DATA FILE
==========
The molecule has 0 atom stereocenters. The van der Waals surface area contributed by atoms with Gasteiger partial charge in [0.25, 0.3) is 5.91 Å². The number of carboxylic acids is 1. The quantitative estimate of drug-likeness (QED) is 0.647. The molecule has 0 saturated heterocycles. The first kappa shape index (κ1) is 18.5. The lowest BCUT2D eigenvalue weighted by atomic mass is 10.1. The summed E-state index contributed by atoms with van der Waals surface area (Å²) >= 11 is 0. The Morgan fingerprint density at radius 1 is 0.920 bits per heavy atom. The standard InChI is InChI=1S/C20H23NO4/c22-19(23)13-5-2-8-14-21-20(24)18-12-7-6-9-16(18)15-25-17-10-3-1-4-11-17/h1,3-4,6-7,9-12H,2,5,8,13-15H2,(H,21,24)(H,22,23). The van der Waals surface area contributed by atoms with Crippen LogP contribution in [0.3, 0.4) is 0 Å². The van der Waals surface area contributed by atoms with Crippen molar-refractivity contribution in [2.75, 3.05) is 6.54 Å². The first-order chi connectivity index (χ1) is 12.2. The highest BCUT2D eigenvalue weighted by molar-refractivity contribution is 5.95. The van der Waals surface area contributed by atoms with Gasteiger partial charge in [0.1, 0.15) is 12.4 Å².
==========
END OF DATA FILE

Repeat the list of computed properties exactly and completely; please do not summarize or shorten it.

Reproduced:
The molecule has 0 atom stereocenters. The van der Waals surface area contributed by atoms with Gasteiger partial charge in [0.25, 0.3) is 5.91 Å². The number of carboxylic acids is 1. The quantitative estimate of drug-likeness (QED) is 0.647. The molecule has 0 saturated heterocycles. The first kappa shape index (κ1) is 18.5. The lowest BCUT2D eigenvalue weighted by atomic mass is 10.1. The summed E-state index contributed by atoms with van der Waals surface area (Å²) >= 11 is 0. The Morgan fingerprint density at radius 1 is 0.920 bits per heavy atom. The standard InChI is InChI=1S/C20H23NO4/c22-19(23)13-5-2-8-14-21-20(24)18-12-7-6-9-16(18)15-25-17-10-3-1-4-11-17/h1,3-4,6-7,9-12H,2,5,8,13-15H2,(H,21,24)(H,22,23). The van der Waals surface area contributed by atoms with Crippen LogP contribution in [0.3, 0.4) is 0 Å². The van der Waals surface area contributed by atoms with Crippen molar-refractivity contribution in [2.75, 3.05) is 6.54 Å². The first-order chi connectivity index (χ1) is 12.2. The highest BCUT2D eigenvalue weighted by molar-refractivity contribution is 5.95. The van der Waals surface area contributed by atoms with Gasteiger partial charge in [0.1, 0.15) is 12.4 Å².